Oxford University Press 536pp £35
One of the most resilient clichés in the historiography on medieval Italy is the one according to which, when it comes to urban history, Rome cannot be studied alongside, let alone compared with, any other city of the peninsula. This is because, due to its status of ‘papal city’, Rome is considered to be too different from the other Italian centres. Atypical in its essence, Rome would be, in a word, unique. The outcome of this is what we can call a papal grand narrative, one in which the history of Rome is isolated from the rest of Italy and intertwined with the history of the papacy. This cliché about the atypicality of Rome as a medieval city has an equally resilient corollary. Historians have long assumed that the relationship between the Romans and their bishops (let us not forget that this is what the popes ultimately were and still are) was also unique. Far from being, as their colleagues in Italy and in the rest of Europe were, a major focal point of civic identity and devotion, the bishops of Rome would have conflicted with their flock and almost invariably looked at their city as a burden that hindered their ambitions of universality.
In this new, inspiring book Wickham acknowledges that, as for all clichés, the general assumptions that he challenges contain some truth. Rome was indeed, in many ways, atypical: it was bigger, richer and politically more complex than any other city in medieval Italy. And it was at least in part because its bishop was no ordinary bishop. At the same time, the popes had an often rather conflictual relationship with Rome and the Romans. However, Wickham puts these undeniable specificities alongside those economic, social, cultural characteristics that made Rome and its citizens very similar to the rest of Italy. The result of such an approach is a masterly example of comparative history, in which similarities and differences between Rome and other Italian cities are carefully weighed and interpreted.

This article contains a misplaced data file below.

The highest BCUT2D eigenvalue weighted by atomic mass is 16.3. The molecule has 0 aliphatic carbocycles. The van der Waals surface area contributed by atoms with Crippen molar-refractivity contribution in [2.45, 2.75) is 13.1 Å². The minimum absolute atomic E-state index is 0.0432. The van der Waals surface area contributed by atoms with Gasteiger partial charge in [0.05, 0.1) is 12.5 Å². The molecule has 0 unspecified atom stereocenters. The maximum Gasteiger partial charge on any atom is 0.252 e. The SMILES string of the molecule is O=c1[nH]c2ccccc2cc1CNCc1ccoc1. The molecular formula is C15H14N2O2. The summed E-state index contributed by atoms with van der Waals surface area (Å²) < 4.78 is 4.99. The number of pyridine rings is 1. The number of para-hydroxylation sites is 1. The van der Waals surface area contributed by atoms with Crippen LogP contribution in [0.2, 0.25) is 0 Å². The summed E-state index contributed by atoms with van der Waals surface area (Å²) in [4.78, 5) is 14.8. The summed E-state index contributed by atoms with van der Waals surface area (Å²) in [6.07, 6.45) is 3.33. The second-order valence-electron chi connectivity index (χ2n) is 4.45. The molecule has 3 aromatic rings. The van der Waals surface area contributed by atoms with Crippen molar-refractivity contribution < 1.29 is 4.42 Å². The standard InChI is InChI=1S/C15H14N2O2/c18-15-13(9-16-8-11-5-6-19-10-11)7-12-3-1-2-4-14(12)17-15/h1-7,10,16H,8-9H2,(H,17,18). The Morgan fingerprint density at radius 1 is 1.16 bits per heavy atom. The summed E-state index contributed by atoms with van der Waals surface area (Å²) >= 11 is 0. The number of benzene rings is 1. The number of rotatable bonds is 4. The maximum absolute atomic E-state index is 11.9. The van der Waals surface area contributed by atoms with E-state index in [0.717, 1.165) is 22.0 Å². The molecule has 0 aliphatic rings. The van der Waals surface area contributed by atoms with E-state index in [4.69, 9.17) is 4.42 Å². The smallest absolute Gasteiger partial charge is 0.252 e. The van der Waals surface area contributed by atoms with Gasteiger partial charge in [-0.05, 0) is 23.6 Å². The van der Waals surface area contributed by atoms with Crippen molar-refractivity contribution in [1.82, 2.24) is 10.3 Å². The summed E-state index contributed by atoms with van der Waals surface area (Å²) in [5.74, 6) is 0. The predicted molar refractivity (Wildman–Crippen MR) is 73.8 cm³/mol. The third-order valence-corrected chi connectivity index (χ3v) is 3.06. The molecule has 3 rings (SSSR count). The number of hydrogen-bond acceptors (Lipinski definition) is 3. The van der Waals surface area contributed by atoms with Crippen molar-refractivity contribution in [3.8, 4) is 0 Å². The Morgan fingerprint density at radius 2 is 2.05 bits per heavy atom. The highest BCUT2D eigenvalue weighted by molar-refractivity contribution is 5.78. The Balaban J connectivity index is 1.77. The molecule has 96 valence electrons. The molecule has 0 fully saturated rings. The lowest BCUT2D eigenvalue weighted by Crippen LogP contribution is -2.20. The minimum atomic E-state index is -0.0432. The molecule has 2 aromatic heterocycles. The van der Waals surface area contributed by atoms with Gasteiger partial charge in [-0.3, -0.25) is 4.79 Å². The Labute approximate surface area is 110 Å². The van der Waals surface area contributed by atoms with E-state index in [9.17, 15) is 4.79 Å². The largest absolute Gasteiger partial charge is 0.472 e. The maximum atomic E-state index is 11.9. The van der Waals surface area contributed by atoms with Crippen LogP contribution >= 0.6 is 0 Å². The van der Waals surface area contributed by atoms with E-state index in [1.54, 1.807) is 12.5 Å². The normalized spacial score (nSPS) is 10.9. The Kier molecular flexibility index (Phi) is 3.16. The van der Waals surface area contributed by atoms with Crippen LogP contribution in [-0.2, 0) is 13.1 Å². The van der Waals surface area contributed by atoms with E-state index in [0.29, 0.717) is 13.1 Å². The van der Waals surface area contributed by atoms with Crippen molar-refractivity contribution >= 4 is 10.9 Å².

Rome’s political and economic control of its hinterland, the so-called Agro Romano (the 20 odd kilometres outside the walls), was greater than that of any other Italian town and this allowed the city’s economy to grow stronger and faster than anywhere else. On the contrary, outside the Agro Romano, Rome’s influence developed in ways that are quite similar to many other cities.
With regard to the city’s elites, Roman aristocratic families were individually less wealthy than their Italian counterparts, both before and after the general reshuffle between ‘old’ and ‘new’ families that took place in the mid-11th century. However, they were more numerous and their collective wealth was, therefore, greater, and their structures more complex than elsewhere in the peninsula. As other Italian families, Roman aristocrats also benefitted, politically and economically, from their connections with their bishop; in this they were typical. But the popes were themselves engaged in a political project of much greater momentum than were their fellow Italian bishops and this adds, thanks to Wickham’s analysis, complexity to the typicality.
The crisis which originated towards the end of the 11th century, from the Reform of the Church, produced changes which were strikingly similar to, and glaringly different from, those of other Italian cities. As elsewhere, Rome saw the birth of the city commune but, uniquely, it also saw the birth of another, parallel form of government, the papal Curia. This is indeed a true difference from the rest of Italy, but one that does not put Rome at odds with an interpretative model that sees the relationships between elites and bishops as one of the keys to understanding the development of urban society in medieval Italy. This difference serves to enrich that model, nuance it and interpret it.
Italian cities are all similar to each other and all different from one another. We should not be intimidated by this apparent contradiction, Wickham tells us, because this is simply what Italy is: a collage of differences. Having finally added Rome to the collage, thus making it, at once, so much more colourful and intelligible, is one of the many merits of this marvellous book.
Antonio Sennis is Senior Lecturer in Medieval History at University College London.